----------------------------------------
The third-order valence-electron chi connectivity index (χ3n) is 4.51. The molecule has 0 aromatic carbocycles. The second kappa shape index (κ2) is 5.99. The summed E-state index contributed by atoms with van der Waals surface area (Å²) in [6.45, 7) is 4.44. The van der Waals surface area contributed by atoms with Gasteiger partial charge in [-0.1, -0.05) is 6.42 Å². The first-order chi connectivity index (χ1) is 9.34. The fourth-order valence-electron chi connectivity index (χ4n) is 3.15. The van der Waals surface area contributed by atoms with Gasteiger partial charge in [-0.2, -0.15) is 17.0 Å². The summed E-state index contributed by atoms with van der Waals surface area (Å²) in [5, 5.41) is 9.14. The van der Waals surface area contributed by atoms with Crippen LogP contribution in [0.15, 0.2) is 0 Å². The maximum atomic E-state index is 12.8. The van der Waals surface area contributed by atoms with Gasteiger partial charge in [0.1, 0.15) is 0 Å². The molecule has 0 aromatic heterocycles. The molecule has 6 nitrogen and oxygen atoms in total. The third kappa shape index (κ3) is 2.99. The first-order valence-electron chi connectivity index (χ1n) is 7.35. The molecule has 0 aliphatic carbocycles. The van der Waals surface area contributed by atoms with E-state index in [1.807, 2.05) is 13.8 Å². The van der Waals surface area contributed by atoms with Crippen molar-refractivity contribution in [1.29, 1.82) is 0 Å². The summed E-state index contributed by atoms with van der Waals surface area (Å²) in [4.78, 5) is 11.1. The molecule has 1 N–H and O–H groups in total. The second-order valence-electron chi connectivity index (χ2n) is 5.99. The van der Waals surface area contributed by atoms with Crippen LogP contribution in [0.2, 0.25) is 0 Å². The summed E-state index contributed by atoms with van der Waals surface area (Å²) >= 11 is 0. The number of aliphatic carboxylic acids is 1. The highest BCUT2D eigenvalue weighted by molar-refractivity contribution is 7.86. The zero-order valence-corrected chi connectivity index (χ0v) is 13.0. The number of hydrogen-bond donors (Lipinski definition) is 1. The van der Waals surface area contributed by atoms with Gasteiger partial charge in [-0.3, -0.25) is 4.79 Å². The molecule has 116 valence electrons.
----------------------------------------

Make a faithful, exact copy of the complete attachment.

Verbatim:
The third-order valence-electron chi connectivity index (χ3n) is 4.51. The molecule has 0 aromatic carbocycles. The second kappa shape index (κ2) is 5.99. The summed E-state index contributed by atoms with van der Waals surface area (Å²) in [6.45, 7) is 4.44. The van der Waals surface area contributed by atoms with Gasteiger partial charge in [-0.1, -0.05) is 6.42 Å². The first-order chi connectivity index (χ1) is 9.34. The fourth-order valence-electron chi connectivity index (χ4n) is 3.15. The van der Waals surface area contributed by atoms with Gasteiger partial charge in [-0.2, -0.15) is 17.0 Å². The summed E-state index contributed by atoms with van der Waals surface area (Å²) in [5, 5.41) is 9.14. The van der Waals surface area contributed by atoms with Crippen LogP contribution in [0.15, 0.2) is 0 Å². The maximum atomic E-state index is 12.8. The van der Waals surface area contributed by atoms with Gasteiger partial charge in [0.1, 0.15) is 0 Å². The molecule has 0 aromatic heterocycles. The molecule has 6 nitrogen and oxygen atoms in total. The third kappa shape index (κ3) is 2.99. The first-order valence-electron chi connectivity index (χ1n) is 7.35. The molecule has 0 aliphatic carbocycles. The van der Waals surface area contributed by atoms with E-state index in [1.807, 2.05) is 13.8 Å². The van der Waals surface area contributed by atoms with Crippen molar-refractivity contribution in [1.29, 1.82) is 0 Å². The summed E-state index contributed by atoms with van der Waals surface area (Å²) in [4.78, 5) is 11.1. The molecule has 1 N–H and O–H groups in total. The second-order valence-electron chi connectivity index (χ2n) is 5.99. The van der Waals surface area contributed by atoms with Crippen LogP contribution in [0.2, 0.25) is 0 Å². The summed E-state index contributed by atoms with van der Waals surface area (Å²) >= 11 is 0. The number of aliphatic carboxylic acids is 1. The highest BCUT2D eigenvalue weighted by molar-refractivity contribution is 7.86. The zero-order valence-corrected chi connectivity index (χ0v) is 13.0. The number of hydrogen-bond donors (Lipinski definition) is 1. The van der Waals surface area contributed by atoms with Gasteiger partial charge in [-0.3, -0.25) is 4.79 Å². The molecule has 116 valence electrons.